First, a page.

South Africa moved to an adjusted alert level one on 1 October, following an address by the President, who highlighted the reason for the move to a lower lockdown level being the decline in the average number of COVID-19 cases recorded daily. This means many social activities will be resumed and less restricted. However, the highlight was the “gatherings” numbers, which now allows a maximum of 750 people in an indoor venue capped to 50% of the venue’s capacity. What this means for students is that they might be seeing campus sooner than they expected.
There has been no official statement by the Department of Higher Education and Training, or from Minister Dr Blade Nzimande to this regard. This can be accredited to the fact that higher education institutions are allowed to implement their own risk-free strategies of allowing students back on campus. However, in his statement last year when the country was under the same adjusted alert level, Dr Nzimande said, “following the President’s announcement that the country would move to Level 1, I am pleased to say that we are now in a position to welcome back 100% of our university students, including all those international students who are currently outside the borders of South Africa”. With the vaccine rollout proving to be a success in the country, this may be an approaching reality.
While mandatory vaccine programmes are being discussed nationwide, UP has not implemented mandatory vaccines. The UP executive released an announcement regarding the university’s position on vaccines and the return to campus in 2022. The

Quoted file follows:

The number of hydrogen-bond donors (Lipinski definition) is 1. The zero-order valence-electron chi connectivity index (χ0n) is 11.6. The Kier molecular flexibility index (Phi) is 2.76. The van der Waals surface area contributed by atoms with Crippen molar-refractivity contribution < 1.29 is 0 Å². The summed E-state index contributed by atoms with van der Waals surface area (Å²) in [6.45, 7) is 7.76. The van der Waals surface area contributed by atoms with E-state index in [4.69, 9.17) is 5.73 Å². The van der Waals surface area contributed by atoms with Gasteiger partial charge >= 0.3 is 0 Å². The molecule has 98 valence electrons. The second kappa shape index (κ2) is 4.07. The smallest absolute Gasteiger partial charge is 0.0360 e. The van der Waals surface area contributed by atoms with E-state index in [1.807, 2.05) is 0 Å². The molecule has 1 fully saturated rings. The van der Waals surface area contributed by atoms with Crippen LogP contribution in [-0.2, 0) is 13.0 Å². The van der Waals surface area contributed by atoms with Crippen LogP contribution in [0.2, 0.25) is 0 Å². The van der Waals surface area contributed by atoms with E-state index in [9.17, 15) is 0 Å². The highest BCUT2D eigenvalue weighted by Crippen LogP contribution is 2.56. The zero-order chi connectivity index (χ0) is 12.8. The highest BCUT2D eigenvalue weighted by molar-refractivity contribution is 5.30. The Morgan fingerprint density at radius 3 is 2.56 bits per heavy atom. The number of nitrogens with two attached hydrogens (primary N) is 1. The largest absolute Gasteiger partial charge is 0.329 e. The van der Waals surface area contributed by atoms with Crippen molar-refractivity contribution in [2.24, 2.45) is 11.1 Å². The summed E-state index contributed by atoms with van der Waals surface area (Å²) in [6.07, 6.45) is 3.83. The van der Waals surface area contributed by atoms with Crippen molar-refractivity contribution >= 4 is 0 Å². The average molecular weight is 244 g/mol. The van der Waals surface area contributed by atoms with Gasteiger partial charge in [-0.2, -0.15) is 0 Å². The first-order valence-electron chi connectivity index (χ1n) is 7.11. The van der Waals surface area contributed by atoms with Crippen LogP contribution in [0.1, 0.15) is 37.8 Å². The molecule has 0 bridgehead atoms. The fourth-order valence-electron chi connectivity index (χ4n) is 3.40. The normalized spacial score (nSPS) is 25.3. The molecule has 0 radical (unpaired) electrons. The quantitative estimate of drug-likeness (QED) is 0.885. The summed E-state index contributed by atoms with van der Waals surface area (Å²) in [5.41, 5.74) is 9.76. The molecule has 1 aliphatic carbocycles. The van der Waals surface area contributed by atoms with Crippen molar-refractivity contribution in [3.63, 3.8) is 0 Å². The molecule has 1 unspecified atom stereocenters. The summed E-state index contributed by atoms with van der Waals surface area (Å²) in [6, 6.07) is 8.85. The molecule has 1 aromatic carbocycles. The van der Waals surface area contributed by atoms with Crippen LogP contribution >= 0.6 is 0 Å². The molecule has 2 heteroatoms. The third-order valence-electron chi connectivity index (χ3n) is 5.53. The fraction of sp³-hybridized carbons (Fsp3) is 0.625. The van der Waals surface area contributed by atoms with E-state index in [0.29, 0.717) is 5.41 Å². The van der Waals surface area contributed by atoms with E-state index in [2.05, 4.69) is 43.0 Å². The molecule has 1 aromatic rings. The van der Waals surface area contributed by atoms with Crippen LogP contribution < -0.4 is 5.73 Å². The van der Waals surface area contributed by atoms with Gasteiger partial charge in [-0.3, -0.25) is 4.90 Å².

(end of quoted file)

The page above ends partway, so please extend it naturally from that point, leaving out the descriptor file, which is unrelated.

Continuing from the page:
response from the executive explains that UP is “committed to reopening its campuses in 2022”, dependent on the progression of the pandemic and government regulations. Some on campus activities have already resumed for “some programmes [such as for] final year students, selected courses with laboratory- and field practicals and other priority courses”. UP aims to have all students begin on campus in 2022 and is “currently doing a risk assessment for the safe return of students and staff”. They also “strongly urge everyone who is not yet fully vaccinated to do so. It is not only the right decision for every individual’s health but also important for the collective health of everyone”.
While vaccinations are not mandatory for UP staff and students, everyone is strongly urged to get vaccinated. UP adds that the
executive “might change our approach [to mandatory vaccinations] should it become necessary to ensure the health and safety of UP students and staff. We strongly believe in the benefits of being vaccinated and the role it can play in preventing people from falling seriously ill or dying”. Prof. Tawana Kupe hinted to the prospect of returning to campus in an email sent to students on 6 October. He said “With the move to risk-adjusted level 1, the university will make certain adjustments in line with the plans that were developed by each of the faculties and professional service departments”.
While vaccines are voluntary, UP also notes the need for high vaccination levels, as “owing to the evolution and mutation of the virus, the threshold for reaching herd immunity keeps on rising”. The university will continue to consult with and be guided by “the health experts and authorities” and adds that “ the more people that are vaccinated, the safer it will be for us as a community to return to some form of normality.”
Photo: Ruth Versfeld